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Business Clinic: Advice on pollution on bail

Whether you have a legal, tax, insurance, management or land issue, The Farmers’ Weekly Business Clinic experts can help.

Here, Alex Madden, Planning and Environment Manager at Thrings, looks at what to do if you receive a summons for a bail interview.

See also: Business Clinic: what rights does the right of passage confer?

Q: I received a letter from the Environment Agency (EA) requesting a bail interview regarding a suspected pollution incident on my property. Should I attend, should I attend and what should I know/do before the meeting?


A: Receiving an invitation for a bail interview (otherwise known as a Pace interview) from a regulatory body can be, understandably, an anxious time.

Such an interview is often a formal evidence-gathering exercise by the regulator to assist in its investigations and, in particular, to determine whether a violation has occurred.

There are different options available at this stage and it is imperative to choose the right one as this can shape the nature of the EI investigation.

For this reason, you should seek professional advice as soon as possible.

Although it is not mandatory to attend such an interview, establishing a cooperative tone at an early stage with the EA could pay off as the investigation develops.

Additionally, it is often an opportunity to present your version of events, outline any defenses that may be available and the mitigating circumstances surrounding the incident.

A prudent step at this point is to open a chain of communication with the EA and request pre-interview disclosure of the EA’s evidence, which, in turn, will allow you to understand the strength of his file and specifically the matters under investigation. .

In some cases, the option of submitting a paced statement instead of attending the interview may be appropriate.

The advantage here is that you are in control of the information provided and can avoid the anxiety caused by attending an official interview with Pace.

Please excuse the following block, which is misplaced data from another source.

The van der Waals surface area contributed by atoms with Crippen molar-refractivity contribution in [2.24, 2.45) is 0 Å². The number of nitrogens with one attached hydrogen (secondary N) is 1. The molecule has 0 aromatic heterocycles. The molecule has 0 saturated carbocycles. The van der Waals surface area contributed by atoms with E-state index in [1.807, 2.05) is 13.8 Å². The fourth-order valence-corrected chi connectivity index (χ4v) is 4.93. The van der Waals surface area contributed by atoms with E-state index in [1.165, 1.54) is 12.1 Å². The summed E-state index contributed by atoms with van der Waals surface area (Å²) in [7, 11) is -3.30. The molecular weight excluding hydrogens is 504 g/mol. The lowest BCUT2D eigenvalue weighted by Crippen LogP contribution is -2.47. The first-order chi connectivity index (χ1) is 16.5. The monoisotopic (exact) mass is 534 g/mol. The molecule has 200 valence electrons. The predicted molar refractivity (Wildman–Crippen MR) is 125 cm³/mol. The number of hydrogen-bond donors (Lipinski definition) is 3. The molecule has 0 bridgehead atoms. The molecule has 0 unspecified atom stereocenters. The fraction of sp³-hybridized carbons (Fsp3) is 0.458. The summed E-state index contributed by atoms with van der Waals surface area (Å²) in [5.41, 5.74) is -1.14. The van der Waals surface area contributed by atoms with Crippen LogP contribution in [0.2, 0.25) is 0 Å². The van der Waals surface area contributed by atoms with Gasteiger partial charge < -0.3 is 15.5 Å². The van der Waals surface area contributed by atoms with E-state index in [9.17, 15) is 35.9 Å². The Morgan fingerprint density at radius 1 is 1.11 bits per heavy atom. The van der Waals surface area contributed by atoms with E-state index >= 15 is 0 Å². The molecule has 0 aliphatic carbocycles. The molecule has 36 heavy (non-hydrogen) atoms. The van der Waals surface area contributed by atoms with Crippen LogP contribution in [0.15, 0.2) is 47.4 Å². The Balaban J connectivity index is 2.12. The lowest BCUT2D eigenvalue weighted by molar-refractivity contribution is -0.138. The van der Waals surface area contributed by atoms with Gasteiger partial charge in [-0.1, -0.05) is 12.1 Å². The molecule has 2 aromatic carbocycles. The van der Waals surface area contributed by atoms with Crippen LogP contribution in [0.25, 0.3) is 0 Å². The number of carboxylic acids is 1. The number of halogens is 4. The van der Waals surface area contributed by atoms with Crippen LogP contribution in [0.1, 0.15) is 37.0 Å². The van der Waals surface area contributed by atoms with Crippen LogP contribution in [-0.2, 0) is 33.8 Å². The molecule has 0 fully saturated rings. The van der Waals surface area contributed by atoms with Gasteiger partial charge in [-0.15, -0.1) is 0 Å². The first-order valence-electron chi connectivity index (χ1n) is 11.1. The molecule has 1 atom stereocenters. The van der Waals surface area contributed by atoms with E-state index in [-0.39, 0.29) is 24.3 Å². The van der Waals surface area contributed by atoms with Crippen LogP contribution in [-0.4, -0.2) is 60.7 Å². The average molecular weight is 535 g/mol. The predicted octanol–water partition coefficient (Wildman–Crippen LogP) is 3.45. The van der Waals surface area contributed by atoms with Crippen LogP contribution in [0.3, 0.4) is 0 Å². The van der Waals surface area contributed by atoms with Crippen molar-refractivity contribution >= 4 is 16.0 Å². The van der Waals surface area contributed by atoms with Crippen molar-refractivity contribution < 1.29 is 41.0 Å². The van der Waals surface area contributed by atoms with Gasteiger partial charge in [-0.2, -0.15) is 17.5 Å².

Interview “without comment”

There is also the option of a “no comment” interview which can help avoid self-incrimination, although it is important to seek legal advice on this option, which may have unintended consequences should the EA take formal action.

It is also important to remember that not all violations will necessarily result in criminal prosecution by EA.

The “civil penalties” regime applies to certain offences, including the pollution of a watercourse.

This route avoids a court hearing and the cost and negative publicity associated with it.

Among the various civil penalties available, one option is to ask the EA to accept an enforcement undertaking.

This involves you entering into an agreement with EA to, among other things, remedy any environmental damage, commit to put in place measures to prevent future incidents and make a contribution to an environmental charity such as a river trust .

Legal protection insurance cover

It is also advisable to quickly check your insurance policies, to see if there is coverage for legal fees or remediation costs.

While an investigation of this type can cause serious disruption to businesses, taking early legal advice can ensure you proceed on the right footing and give you the best chance of avoiding lawsuits.


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